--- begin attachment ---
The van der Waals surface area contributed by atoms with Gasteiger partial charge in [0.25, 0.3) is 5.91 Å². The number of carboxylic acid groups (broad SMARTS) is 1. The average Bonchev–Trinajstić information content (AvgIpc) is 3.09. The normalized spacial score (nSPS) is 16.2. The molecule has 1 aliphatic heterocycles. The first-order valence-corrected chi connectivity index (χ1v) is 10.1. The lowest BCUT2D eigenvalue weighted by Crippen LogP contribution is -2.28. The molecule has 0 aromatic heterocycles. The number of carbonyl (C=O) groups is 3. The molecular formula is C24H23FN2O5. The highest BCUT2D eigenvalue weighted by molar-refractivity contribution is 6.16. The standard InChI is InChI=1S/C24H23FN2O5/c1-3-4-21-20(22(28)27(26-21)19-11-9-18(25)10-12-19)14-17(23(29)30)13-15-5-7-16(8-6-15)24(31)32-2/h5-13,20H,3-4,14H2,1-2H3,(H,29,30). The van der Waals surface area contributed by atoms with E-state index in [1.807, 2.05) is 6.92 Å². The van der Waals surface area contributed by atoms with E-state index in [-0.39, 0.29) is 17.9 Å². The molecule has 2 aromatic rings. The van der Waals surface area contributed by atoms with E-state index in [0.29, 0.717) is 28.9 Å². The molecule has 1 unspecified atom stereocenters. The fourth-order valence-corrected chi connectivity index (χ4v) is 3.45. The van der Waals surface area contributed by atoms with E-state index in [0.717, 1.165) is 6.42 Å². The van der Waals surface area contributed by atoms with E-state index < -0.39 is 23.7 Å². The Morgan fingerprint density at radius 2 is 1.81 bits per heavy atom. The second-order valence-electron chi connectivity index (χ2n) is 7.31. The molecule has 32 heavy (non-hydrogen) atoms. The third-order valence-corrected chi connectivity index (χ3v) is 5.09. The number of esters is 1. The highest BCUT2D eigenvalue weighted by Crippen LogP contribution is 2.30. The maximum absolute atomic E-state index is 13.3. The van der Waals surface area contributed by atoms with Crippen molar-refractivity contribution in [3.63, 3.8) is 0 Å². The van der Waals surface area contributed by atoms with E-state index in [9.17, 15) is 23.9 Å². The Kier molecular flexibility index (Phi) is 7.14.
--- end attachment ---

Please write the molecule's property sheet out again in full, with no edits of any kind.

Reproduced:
The van der Waals surface area contributed by atoms with Gasteiger partial charge in [0.25, 0.3) is 5.91 Å². The number of carboxylic acid groups (broad SMARTS) is 1. The average Bonchev–Trinajstić information content (AvgIpc) is 3.09. The normalized spacial score (nSPS) is 16.2. The molecule has 1 aliphatic heterocycles. The first-order valence-corrected chi connectivity index (χ1v) is 10.1. The lowest BCUT2D eigenvalue weighted by Crippen LogP contribution is -2.28. The molecule has 0 aromatic heterocycles. The number of carbonyl (C=O) groups is 3. The molecular formula is C24H23FN2O5. The highest BCUT2D eigenvalue weighted by molar-refractivity contribution is 6.16. The standard InChI is InChI=1S/C24H23FN2O5/c1-3-4-21-20(22(28)27(26-21)19-11-9-18(25)10-12-19)14-17(23(29)30)13-15-5-7-16(8-6-15)24(31)32-2/h5-13,20H,3-4,14H2,1-2H3,(H,29,30). The van der Waals surface area contributed by atoms with E-state index in [1.807, 2.05) is 6.92 Å². The van der Waals surface area contributed by atoms with E-state index in [-0.39, 0.29) is 17.9 Å². The molecule has 2 aromatic rings. The van der Waals surface area contributed by atoms with E-state index in [0.29, 0.717) is 28.9 Å². The molecule has 1 unspecified atom stereocenters. The fourth-order valence-corrected chi connectivity index (χ4v) is 3.45. The van der Waals surface area contributed by atoms with E-state index in [0.717, 1.165) is 6.42 Å². The van der Waals surface area contributed by atoms with E-state index < -0.39 is 23.7 Å². The Morgan fingerprint density at radius 2 is 1.81 bits per heavy atom. The second-order valence-electron chi connectivity index (χ2n) is 7.31. The molecule has 32 heavy (non-hydrogen) atoms. The third-order valence-corrected chi connectivity index (χ3v) is 5.09. The number of esters is 1. The highest BCUT2D eigenvalue weighted by Crippen LogP contribution is 2.30. The maximum absolute atomic E-state index is 13.3. The van der Waals surface area contributed by atoms with Crippen molar-refractivity contribution in [3.63, 3.8) is 0 Å². The van der Waals surface area contributed by atoms with E-state index in [9.17, 15) is 23.9 Å². The Kier molecular flexibility index (Phi) is 7.14.